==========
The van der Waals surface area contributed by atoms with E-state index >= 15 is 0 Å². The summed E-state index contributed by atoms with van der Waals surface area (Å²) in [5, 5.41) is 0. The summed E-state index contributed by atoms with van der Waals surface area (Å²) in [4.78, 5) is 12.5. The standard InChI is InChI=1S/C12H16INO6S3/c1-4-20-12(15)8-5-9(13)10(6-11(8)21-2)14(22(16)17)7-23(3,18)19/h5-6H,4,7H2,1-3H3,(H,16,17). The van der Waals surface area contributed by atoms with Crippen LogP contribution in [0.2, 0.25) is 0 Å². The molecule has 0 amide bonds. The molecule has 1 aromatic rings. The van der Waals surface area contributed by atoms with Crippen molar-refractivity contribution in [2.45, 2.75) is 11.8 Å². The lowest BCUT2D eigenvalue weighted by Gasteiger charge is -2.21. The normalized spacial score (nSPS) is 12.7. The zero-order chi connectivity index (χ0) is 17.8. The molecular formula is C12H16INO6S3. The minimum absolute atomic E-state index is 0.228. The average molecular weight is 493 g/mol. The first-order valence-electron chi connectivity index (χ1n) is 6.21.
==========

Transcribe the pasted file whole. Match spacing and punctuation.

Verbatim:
The van der Waals surface area contributed by atoms with E-state index >= 15 is 0 Å². The summed E-state index contributed by atoms with van der Waals surface area (Å²) in [5, 5.41) is 0. The summed E-state index contributed by atoms with van der Waals surface area (Å²) in [4.78, 5) is 12.5. The standard InChI is InChI=1S/C12H16INO6S3/c1-4-20-12(15)8-5-9(13)10(6-11(8)21-2)14(22(16)17)7-23(3,18)19/h5-6H,4,7H2,1-3H3,(H,16,17). The van der Waals surface area contributed by atoms with Crippen LogP contribution in [0.2, 0.25) is 0 Å². The molecule has 0 amide bonds. The molecule has 1 aromatic rings. The van der Waals surface area contributed by atoms with Crippen molar-refractivity contribution in [2.45, 2.75) is 11.8 Å². The lowest BCUT2D eigenvalue weighted by Gasteiger charge is -2.21. The normalized spacial score (nSPS) is 12.7. The zero-order chi connectivity index (χ0) is 17.8. The molecular formula is C12H16INO6S3. The minimum absolute atomic E-state index is 0.228. The average molecular weight is 493 g/mol. The first-order valence-electron chi connectivity index (χ1n) is 6.21.